The verdict is finally back on the first Chinese court case involving transgender rights, you’re not going to believe this but in the end the panel rejected the transgender man’s workplace discrimination claim.
The plaintiff, Mr. C, told the BBC Chinese that he was “disappointed” with the ruling, but vowed to keep fighting for equality.
The 28-year-old transgender man claimed that he was fired after only working seven days at his new job at health inspection firm, Ciming Checkup, because he dressed in men’s clothing for work.
Mr. C alleges that staff at Ciming were satisfied with his work performance as a sales consultant; however, he was told by a human resources manager that he looked “like a lesbian” and therefore ran the risk of harming the company’s reputation.
After he was fired, Mr. C was unsure of what to do. However, later in the year, he visited a LGBT law seminar in Shenzhen where he was encouraged to take legal action against Ciming. On March 7th, Mr. C and his attorney Hung Sha filed a labor case, asking for a week’s salary in unpaid wages (600 yuan) and a month’s worth in compensation (2,000 yuan), along with a written apology. After a few delays, the Yunyan district labor dispute board heard the case on April 11th.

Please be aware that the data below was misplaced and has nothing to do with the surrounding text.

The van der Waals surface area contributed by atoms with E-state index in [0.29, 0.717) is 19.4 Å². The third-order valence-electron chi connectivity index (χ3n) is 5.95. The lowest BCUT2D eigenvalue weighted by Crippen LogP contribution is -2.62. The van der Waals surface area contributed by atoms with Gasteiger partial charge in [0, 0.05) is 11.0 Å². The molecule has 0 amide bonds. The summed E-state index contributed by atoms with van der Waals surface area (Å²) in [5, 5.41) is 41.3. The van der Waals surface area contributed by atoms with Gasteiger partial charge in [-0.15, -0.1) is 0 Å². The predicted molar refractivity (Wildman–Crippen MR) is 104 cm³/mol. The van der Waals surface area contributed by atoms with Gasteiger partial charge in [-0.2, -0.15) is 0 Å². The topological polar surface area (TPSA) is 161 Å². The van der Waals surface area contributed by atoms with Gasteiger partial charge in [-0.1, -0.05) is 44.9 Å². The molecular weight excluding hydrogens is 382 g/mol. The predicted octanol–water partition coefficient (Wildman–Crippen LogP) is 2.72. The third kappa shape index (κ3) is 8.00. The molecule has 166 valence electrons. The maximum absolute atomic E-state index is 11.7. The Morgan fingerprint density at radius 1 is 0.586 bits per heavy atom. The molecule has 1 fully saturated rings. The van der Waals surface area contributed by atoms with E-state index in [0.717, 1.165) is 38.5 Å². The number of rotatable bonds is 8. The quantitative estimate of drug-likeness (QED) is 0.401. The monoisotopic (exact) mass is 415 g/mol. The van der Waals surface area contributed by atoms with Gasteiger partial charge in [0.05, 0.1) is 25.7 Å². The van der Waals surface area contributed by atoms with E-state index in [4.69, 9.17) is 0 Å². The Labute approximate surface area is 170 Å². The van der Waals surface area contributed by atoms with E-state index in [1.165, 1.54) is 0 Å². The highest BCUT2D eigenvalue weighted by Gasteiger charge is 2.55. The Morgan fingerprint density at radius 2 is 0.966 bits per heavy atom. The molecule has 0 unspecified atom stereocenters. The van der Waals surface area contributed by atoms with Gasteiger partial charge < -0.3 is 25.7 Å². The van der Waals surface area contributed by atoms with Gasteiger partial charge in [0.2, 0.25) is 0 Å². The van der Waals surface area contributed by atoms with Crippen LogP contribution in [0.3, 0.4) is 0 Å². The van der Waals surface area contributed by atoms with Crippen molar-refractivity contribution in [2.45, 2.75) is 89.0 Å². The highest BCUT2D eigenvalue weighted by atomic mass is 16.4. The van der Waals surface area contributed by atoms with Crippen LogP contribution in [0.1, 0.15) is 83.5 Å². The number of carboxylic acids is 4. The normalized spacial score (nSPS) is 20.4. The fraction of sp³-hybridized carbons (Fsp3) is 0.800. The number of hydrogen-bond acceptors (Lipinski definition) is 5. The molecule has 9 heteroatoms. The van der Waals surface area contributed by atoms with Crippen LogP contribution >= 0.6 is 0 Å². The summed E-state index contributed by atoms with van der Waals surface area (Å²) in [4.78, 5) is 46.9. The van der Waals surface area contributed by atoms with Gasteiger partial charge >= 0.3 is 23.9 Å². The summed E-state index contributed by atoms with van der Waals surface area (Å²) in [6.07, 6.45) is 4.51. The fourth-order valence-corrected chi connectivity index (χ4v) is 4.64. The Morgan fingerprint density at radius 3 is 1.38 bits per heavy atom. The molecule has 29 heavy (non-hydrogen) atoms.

A month later, the tribunal decided to award Mr. C his unpaid wages, but at the same time accepted Ciming’s claim that he was simply fired due to poor work performance after only a week on the job, making his dismissal legal.
“If a company can dismiss someone because of the way he dresses and is judged not illegal, then what more excuses do they need to dismiss someone?” Mr. C told the BBC.
“The case made me realize that discrimination against transgender [people] is more severe than I had thought. I will keep appealing to safeguard my legitimate right.”
While he may have lost at court, the case did manage to bring wider attention to transgender issues in China at a time when LGBT advocates are increasingly trying to secure their rights via the Chinese legal system.
There is still a lot of work left to be done. Chinese labor law contains an anti-discrimination clause that covers ethnicity, religion and sex — but not gender or sexual identity. China’s new domestic violence law does not apply to gay couples and recently Chinese censors have been cracking down on “immoral content,” including depictions of homosexuality in the media.
Last month, a court in Changsha ruled on China’s first-ever court case regarding same-sex unions, with the judge deciding against a gay couple’s right to marry.
… hey, at least Facebook won a copyright case?